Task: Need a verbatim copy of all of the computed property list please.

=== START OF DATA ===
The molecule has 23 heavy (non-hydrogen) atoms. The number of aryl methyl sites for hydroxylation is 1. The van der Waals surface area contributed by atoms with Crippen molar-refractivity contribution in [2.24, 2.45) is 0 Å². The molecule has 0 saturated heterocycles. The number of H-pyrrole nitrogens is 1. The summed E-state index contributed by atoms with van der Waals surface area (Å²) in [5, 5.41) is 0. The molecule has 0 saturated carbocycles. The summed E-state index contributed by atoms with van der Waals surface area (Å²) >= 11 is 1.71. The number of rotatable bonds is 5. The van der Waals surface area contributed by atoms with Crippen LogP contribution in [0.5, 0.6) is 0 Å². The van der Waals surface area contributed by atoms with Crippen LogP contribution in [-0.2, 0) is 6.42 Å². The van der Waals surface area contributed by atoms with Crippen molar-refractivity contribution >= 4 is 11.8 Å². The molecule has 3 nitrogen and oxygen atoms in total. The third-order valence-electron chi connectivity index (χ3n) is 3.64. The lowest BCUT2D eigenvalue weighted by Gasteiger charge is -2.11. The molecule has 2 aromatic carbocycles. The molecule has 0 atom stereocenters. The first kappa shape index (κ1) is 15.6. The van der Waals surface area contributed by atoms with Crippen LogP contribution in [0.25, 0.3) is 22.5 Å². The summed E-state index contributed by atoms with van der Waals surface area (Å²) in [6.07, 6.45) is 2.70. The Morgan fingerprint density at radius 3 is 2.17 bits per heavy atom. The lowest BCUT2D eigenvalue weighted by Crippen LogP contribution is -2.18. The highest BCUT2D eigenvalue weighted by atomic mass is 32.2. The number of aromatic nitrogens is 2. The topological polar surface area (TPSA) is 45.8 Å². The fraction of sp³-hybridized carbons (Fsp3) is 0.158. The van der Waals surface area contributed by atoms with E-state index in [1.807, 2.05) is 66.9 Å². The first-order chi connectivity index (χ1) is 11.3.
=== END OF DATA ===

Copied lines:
The molecule has 23 heavy (non-hydrogen) atoms. The number of aryl methyl sites for hydroxylation is 1. The van der Waals surface area contributed by atoms with Crippen molar-refractivity contribution in [2.24, 2.45) is 0 Å². The molecule has 0 saturated heterocycles. The number of H-pyrrole nitrogens is 1. The summed E-state index contributed by atoms with van der Waals surface area (Å²) in [5, 5.41) is 0. The molecule has 0 saturated carbocycles. The summed E-state index contributed by atoms with van der Waals surface area (Å²) >= 11 is 1.71. The number of rotatable bonds is 5. The van der Waals surface area contributed by atoms with Crippen LogP contribution in [0.5, 0.6) is 0 Å². The van der Waals surface area contributed by atoms with Crippen LogP contribution in [-0.2, 0) is 6.42 Å². The van der Waals surface area contributed by atoms with Crippen molar-refractivity contribution >= 4 is 11.8 Å². The molecule has 3 nitrogen and oxygen atoms in total. The third-order valence-electron chi connectivity index (χ3n) is 3.64. The lowest BCUT2D eigenvalue weighted by Gasteiger charge is -2.11. The molecule has 2 aromatic carbocycles. The molecule has 0 atom stereocenters. The first kappa shape index (κ1) is 15.6. The van der Waals surface area contributed by atoms with Crippen LogP contribution in [0.25, 0.3) is 22.5 Å². The summed E-state index contributed by atoms with van der Waals surface area (Å²) in [6.07, 6.45) is 2.70. The Morgan fingerprint density at radius 3 is 2.17 bits per heavy atom. The lowest BCUT2D eigenvalue weighted by Crippen LogP contribution is -2.18. The highest BCUT2D eigenvalue weighted by atomic mass is 32.2. The number of aromatic nitrogens is 2. The topological polar surface area (TPSA) is 45.8 Å². The fraction of sp³-hybridized carbons (Fsp3) is 0.158. The van der Waals surface area contributed by atoms with E-state index in [1.807, 2.05) is 66.9 Å². The first-order chi connectivity index (χ1) is 11.3.